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In 1862, a free black man paid $5 in taxes, compared to 75 cents for a white man.“That’s harassment,” Einhorn said.
Where slave taxes generated revenue for the government, taxes on free blacks -- aimed at punishment.Art-Net ON/OFF toggle is assignable to a Function Key.See the Programmable Buttons section for more information.Historians estimate that at least through the mid-1850s, the tax on the wealth created by the men, women, and children suffering exploitation — and often, physical and sexual assaults — was the single biggest revenue source for state government.Like slavery, the slave tax would leave a permanent wound on the state. Reconstruction-era efforts to replace the lost revenue with increased property taxes — the only major source left — sparked an angry reaction.Whatever the rate, a slaveholder's tax bill was tiny compared to the slave's value.
In 1860, an Alabama slaveholder would pay no more than $1.10 in taxes (about $30 in 2016 dollars) for a 15- to 30-year field hand.
The wealth the slaves generated — largely from cultivating cotton — was large.“Alabama was one of the wealthiest states in the United States at the time of the Civil War, and so was Mississippi, in part because they’re only counting white people,” said Alfred Brophy, a professor at the University of North Carolina School of Law.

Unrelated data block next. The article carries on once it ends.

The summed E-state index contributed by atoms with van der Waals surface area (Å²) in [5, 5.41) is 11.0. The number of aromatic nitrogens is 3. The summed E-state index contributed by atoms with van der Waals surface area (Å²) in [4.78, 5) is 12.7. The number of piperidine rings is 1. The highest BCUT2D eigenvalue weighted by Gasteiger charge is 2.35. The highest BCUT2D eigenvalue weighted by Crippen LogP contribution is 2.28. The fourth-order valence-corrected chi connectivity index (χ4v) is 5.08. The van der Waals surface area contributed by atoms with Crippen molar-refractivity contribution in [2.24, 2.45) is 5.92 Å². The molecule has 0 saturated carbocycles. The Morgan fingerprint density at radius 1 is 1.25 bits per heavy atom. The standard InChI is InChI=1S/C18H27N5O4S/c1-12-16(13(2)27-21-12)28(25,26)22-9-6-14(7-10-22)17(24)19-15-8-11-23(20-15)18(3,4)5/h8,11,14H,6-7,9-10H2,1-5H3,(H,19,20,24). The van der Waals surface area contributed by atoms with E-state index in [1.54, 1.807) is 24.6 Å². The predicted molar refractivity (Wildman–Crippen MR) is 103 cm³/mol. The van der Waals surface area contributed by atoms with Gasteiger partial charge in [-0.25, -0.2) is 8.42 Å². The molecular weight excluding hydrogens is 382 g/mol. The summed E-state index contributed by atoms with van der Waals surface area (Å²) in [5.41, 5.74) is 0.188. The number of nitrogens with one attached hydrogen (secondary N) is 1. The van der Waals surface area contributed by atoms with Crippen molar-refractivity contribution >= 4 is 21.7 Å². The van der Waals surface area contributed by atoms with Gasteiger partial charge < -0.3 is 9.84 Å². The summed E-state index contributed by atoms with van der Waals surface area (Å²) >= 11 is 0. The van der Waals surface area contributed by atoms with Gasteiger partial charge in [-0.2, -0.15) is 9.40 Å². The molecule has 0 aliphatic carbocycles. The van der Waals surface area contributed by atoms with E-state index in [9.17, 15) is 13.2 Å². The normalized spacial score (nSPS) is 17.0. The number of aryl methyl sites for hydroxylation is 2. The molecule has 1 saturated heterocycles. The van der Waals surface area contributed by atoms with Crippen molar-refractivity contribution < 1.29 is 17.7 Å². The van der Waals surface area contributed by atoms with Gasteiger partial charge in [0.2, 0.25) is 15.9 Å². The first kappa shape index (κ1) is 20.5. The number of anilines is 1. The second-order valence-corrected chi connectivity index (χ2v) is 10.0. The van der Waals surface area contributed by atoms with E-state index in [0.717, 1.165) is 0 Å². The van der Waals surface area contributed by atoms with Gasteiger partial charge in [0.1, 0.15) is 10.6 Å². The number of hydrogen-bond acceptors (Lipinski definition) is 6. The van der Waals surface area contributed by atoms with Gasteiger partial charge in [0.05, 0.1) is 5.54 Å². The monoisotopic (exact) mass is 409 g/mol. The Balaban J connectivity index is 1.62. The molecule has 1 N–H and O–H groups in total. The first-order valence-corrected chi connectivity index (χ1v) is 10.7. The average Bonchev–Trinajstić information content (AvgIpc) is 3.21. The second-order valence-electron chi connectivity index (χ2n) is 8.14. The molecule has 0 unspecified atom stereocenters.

By 1850, cotton accounted for 50 percent of the United States’ exports. Non-slaveholding whites may not have enjoyed the wealth, but benefited from the system.
The slaveholder could sell that same person for up to $1,600 (equal to about $43,000 today).
The total value of slaves in the South that year, according to "Alabama: The History of a Deep South State," was $2 billion.“It’s the 1860 census that has the summary number that there’s more wealth held in slaves than railroad and industrial assets combined,” Einhorn said.
In the antebellum era, Thornton estimates, the “wealthiest third of the citizenry paid at least two-thirds of the taxes.”“Putting aside the moral depravity of slavery, and I don’t imply otherwise, the antebellum tax structure of Alabama was progressive in the sense that the burden fell more on those able to pay,” Hamill said. The Democratic Party, which represented small farmers, dominated antebellum Alabama, but most slaveholders — who clustered in the Black Belt — belonged to the rival Whig Party.